Parts of California now drought-free amid recent storms, data shows

Southern California was drenched by heavy rain, graupel, and even snow in a series of storms, and now, some parts of the Golden State are now drought-free.

The U.S. Drought Monitor released its latest report Thursday and shows parts of California along the coast and in the Central Valley are no longer considered to be in a drought.

Meanwhile, the latest figure shows the majority of the Southern California region is "abnormally dry" or is in a "moderate" drought, while the desert communities remain in a severe drought.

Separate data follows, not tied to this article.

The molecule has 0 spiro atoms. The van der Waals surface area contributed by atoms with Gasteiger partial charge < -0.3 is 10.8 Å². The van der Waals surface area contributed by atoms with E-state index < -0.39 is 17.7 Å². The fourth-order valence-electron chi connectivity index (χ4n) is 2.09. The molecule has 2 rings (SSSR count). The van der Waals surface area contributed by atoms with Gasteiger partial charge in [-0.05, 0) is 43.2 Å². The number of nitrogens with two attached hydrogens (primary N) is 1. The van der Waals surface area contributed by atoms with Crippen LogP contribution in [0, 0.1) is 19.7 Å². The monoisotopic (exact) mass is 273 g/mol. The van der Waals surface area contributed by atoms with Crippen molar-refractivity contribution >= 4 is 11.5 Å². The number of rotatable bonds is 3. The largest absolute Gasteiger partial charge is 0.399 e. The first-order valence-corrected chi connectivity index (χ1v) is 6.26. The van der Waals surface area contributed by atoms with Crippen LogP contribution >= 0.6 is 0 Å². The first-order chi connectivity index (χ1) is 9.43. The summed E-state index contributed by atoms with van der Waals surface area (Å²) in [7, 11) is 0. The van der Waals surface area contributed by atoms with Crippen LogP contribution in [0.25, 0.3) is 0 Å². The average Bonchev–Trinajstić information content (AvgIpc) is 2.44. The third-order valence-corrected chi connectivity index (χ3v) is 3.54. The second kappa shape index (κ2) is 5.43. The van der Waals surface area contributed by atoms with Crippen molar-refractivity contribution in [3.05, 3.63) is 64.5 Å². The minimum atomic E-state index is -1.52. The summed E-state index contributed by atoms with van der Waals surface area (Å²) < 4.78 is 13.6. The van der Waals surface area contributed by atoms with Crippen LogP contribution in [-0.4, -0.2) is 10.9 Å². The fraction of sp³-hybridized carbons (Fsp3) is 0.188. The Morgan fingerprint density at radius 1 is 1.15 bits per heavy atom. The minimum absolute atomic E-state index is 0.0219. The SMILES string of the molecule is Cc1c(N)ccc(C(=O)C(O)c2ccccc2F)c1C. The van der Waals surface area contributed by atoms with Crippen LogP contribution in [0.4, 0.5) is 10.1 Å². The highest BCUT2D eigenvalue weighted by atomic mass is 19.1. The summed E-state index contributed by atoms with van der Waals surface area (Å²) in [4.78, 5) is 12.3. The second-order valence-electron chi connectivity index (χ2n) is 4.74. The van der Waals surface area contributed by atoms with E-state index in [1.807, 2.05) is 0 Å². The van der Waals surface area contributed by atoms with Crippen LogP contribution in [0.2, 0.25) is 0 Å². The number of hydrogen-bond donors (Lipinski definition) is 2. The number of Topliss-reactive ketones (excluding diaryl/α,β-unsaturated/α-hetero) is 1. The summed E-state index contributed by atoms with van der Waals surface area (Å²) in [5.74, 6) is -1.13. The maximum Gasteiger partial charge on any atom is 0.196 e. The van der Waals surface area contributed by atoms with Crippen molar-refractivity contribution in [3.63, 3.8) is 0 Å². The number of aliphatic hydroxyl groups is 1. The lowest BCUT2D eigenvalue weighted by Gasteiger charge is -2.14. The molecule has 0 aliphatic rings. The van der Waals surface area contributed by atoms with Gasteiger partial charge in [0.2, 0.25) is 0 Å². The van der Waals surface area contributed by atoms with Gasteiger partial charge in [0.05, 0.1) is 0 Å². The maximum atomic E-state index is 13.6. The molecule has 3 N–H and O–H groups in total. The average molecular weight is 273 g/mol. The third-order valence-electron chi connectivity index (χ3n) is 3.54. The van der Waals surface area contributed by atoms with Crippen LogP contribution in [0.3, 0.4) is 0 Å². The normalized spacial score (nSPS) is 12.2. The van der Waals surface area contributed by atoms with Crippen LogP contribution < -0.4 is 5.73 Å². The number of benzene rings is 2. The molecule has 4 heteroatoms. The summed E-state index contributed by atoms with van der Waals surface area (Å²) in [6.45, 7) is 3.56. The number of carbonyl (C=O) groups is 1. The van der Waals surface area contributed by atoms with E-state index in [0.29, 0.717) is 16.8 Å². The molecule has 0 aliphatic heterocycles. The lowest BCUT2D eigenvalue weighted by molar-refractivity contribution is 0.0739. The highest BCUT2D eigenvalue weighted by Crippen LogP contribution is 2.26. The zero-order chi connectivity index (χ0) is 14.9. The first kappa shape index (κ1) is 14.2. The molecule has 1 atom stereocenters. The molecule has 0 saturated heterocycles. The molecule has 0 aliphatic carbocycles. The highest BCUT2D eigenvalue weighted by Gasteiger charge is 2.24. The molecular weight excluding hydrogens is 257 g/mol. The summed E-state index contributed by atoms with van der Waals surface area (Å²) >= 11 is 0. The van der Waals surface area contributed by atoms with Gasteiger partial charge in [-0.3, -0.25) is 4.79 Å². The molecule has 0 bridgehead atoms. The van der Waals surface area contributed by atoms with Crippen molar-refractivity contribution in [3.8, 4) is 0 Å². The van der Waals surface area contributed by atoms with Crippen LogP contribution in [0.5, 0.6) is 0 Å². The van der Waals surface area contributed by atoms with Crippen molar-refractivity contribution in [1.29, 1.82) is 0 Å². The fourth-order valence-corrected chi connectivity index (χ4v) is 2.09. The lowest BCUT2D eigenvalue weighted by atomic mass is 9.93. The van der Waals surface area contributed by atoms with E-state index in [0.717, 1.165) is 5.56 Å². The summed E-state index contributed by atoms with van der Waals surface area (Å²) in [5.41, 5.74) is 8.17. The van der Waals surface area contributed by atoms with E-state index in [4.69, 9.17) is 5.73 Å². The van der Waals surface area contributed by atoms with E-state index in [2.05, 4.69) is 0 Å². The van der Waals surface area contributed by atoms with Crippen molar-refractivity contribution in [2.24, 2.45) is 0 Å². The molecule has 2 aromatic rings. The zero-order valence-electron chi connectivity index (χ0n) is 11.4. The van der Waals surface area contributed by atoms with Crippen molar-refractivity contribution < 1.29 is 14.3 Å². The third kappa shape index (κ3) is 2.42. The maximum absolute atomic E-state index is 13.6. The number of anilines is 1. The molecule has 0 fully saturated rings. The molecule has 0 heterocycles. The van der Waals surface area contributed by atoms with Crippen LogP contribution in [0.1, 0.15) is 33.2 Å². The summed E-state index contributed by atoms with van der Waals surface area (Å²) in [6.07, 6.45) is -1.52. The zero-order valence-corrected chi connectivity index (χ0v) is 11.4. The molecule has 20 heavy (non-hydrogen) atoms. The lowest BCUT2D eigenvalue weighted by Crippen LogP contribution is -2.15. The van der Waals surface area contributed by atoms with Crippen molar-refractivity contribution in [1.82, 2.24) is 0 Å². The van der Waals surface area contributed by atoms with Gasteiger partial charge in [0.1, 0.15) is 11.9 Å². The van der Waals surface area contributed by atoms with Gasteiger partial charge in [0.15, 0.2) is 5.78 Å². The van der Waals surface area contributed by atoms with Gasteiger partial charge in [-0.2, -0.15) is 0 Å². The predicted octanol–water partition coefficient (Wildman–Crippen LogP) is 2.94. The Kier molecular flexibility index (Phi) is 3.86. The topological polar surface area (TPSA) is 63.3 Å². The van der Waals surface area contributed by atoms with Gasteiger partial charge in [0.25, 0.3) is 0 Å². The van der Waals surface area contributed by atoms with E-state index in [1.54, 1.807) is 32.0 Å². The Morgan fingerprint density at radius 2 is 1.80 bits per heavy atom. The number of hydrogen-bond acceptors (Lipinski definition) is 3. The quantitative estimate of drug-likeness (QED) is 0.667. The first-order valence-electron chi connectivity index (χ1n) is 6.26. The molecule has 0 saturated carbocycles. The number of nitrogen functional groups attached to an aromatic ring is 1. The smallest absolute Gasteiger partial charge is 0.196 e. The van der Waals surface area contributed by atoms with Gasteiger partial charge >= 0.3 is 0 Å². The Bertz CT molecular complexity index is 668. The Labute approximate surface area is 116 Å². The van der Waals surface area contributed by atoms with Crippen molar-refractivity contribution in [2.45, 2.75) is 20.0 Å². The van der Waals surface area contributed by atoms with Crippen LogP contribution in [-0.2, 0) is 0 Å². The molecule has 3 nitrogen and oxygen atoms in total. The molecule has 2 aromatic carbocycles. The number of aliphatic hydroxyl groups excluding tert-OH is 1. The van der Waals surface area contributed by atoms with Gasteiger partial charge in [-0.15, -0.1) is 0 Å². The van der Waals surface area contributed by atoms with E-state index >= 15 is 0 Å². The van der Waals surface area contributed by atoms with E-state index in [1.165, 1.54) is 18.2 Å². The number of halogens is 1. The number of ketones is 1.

Recent data shows some parts of California are now drought-free. (U.S. Drought Monitor)

While that’s encouraging news, the state continues to deal with the storms’ aftermath including numerous sinkholes on roads across Los Angeles County. In the snowy San Bernardino County Mountains, residents and visitors have been trapped for days.

In response, Gov. Gavin Newsom declared a state of emergency for 13 counties, including LA and San Bernardino.


Southern California also saw a series of storms earlier this year. In mid-January, the majority of the state was out of the "extreme" drought category